Sune (the Glorious) seems good for a solar deity and chief(tess) of the gods; I may as well go with that. It makes the set of characteristics of my central goddess pretty broad, but I think that’s not so bad.
This means I need a new goddess for agriculture and hearth and marriage; she’ll get crafts and childbirth too. I choose you, uxorious Juno! Or Hestia! Or Demeter. Or Freyja. Heseter. Jestia. Yuck. Still, “the Faithful”.
That leaves Mars. There are just so many war gods that picking just one is hard. Sticking with a war and thunder theme would benefit me; Dror or Thor or Tyr or Torm. But I’m not sure those capture what I’m after, either. Michael or Nimrod or Miles, similarly, not Giants-in-the-Earth enough. Mithras is taken already by too-close-to-count Mithrael. Stark might work (Tony, not Ned), or something.
I want this one male, so I can’t use The Morrigan (the death/war deity of the Old Faith is female, natch; I want to use that tension).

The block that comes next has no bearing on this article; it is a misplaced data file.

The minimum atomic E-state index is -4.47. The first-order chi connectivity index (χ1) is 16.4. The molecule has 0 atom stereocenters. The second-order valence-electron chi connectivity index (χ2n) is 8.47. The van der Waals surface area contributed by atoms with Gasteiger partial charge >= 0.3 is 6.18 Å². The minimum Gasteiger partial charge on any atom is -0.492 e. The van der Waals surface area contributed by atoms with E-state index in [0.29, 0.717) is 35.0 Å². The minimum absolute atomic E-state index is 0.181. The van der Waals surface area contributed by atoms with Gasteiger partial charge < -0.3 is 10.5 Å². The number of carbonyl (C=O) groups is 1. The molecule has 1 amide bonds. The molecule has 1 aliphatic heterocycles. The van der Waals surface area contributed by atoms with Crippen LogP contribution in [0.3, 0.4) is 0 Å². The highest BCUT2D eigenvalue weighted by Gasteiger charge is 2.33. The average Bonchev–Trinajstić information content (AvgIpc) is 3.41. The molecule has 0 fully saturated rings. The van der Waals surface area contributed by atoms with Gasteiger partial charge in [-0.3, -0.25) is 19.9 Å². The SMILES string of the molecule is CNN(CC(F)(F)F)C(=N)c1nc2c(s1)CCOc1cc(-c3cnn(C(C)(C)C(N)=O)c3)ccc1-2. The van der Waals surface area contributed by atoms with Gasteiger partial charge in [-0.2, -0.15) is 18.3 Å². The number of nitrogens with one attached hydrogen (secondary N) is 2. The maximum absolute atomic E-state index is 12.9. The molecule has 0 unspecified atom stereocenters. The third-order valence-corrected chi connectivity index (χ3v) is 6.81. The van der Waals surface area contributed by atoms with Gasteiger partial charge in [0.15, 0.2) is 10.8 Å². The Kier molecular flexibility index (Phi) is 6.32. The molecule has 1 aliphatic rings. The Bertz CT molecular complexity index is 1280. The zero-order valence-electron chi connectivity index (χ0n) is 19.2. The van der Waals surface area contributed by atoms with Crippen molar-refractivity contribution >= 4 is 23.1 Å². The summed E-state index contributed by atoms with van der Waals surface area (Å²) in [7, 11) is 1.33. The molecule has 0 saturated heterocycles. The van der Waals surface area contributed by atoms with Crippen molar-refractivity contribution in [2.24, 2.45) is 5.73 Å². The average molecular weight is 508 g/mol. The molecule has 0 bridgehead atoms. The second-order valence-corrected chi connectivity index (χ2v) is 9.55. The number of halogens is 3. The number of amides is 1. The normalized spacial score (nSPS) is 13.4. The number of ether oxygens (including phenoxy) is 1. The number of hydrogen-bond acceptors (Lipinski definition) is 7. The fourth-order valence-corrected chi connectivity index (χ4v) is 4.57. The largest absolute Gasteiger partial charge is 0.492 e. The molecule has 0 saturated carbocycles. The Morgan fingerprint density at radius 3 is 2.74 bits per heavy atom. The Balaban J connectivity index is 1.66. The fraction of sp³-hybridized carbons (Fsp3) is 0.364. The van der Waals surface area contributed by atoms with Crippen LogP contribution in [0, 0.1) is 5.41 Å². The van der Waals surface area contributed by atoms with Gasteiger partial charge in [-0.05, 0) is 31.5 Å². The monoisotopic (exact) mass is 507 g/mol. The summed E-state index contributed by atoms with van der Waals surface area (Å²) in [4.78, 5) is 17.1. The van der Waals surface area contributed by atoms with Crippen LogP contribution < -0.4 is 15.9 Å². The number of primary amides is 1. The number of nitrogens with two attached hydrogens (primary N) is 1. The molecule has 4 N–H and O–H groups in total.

For now, Marduk (the Iron) works here.
Okay. So, remember, qualities associated with the Iluvatar aren’t domains per se: the Iluvatar didn’t create the world, so much as caretake it, via self-imposed approaches to the problem of evil.
The Life domain’s patron Eru are Ilmater/Naiel, Sune, Selune and Freyja.
The War domain’s patron Eru are Admael and Marduk.
The Trickery domain’s patron Eru are Mithrael or Sune.
The Tempest domain’s patron Eru are Marduk and Selune.
The Knowledge domain’s patron Eru are Mithrael, Freyja, Admael, and Selune
The Nature domain’s patron Eru are Freyja and Sune.
The Death domain’s patron Eru are Marduk, Admael, and Ilmater/Naiel.
Priests frequently select a patron Eru on their investiture, but this feudal-like relationship is cultural, not mystical.
There are several sub-divine features of Thranish belief as well; unworthy of worship but acknowledged as important. There are several psychopomps who oversee the functioning of life and death; there are many mothers of monsters, and there is Morkoth the traitor, Asmodeus, slayer of Naiel and chief devil and ruler of the (now nine) Hells.
There are other, still-extant religions including the Old Faith (deities of the nonhumans, often worshipped by druids and rural humans as well) and the mystery cults of the Khuf.
More next time!